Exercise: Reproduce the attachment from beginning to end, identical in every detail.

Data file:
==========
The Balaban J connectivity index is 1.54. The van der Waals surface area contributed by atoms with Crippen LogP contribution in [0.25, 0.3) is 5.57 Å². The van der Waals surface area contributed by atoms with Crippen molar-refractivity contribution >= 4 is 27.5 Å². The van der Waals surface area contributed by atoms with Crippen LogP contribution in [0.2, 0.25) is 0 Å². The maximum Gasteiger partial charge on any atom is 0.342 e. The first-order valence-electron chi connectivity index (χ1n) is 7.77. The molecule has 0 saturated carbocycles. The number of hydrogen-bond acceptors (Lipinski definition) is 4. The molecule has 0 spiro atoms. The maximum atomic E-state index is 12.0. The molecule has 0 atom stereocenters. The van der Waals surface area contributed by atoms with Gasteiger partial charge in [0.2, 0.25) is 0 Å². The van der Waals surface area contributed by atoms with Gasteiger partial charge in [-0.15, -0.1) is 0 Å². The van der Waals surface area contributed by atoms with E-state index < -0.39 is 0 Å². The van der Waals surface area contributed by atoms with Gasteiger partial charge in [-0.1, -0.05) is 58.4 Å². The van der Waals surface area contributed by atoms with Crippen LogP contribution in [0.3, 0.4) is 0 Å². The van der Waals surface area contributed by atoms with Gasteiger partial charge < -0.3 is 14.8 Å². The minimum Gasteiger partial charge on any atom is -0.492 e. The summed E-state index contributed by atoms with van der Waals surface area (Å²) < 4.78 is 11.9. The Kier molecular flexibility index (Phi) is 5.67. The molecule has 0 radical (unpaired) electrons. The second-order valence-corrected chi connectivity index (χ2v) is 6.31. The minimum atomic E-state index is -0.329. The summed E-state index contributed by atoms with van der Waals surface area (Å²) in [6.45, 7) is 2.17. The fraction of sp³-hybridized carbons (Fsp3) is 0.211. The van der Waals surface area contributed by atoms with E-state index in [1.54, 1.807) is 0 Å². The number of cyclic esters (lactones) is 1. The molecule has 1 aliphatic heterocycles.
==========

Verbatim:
The Balaban J connectivity index is 1.54. The van der Waals surface area contributed by atoms with Crippen LogP contribution in [0.25, 0.3) is 5.57 Å². The van der Waals surface area contributed by atoms with Crippen molar-refractivity contribution >= 4 is 27.5 Å². The van der Waals surface area contributed by atoms with Crippen LogP contribution in [0.2, 0.25) is 0 Å². The maximum Gasteiger partial charge on any atom is 0.342 e. The first-order valence-electron chi connectivity index (χ1n) is 7.77. The molecule has 0 saturated carbocycles. The number of hydrogen-bond acceptors (Lipinski definition) is 4. The molecule has 0 spiro atoms. The maximum atomic E-state index is 12.0. The molecule has 0 atom stereocenters. The van der Waals surface area contributed by atoms with Gasteiger partial charge in [0.2, 0.25) is 0 Å². The van der Waals surface area contributed by atoms with Gasteiger partial charge in [-0.15, -0.1) is 0 Å². The van der Waals surface area contributed by atoms with E-state index < -0.39 is 0 Å². The van der Waals surface area contributed by atoms with Gasteiger partial charge in [-0.1, -0.05) is 58.4 Å². The van der Waals surface area contributed by atoms with Crippen LogP contribution in [0.3, 0.4) is 0 Å². The van der Waals surface area contributed by atoms with Gasteiger partial charge < -0.3 is 14.8 Å². The minimum Gasteiger partial charge on any atom is -0.492 e. The summed E-state index contributed by atoms with van der Waals surface area (Å²) < 4.78 is 11.9. The Kier molecular flexibility index (Phi) is 5.67. The molecule has 0 radical (unpaired) electrons. The second-order valence-corrected chi connectivity index (χ2v) is 6.31. The minimum atomic E-state index is -0.329. The summed E-state index contributed by atoms with van der Waals surface area (Å²) in [6.45, 7) is 2.17. The fraction of sp³-hybridized carbons (Fsp3) is 0.211. The van der Waals surface area contributed by atoms with E-state index in [1.54, 1.807) is 0 Å². The number of cyclic esters (lactones) is 1. The molecule has 1 aliphatic heterocycles.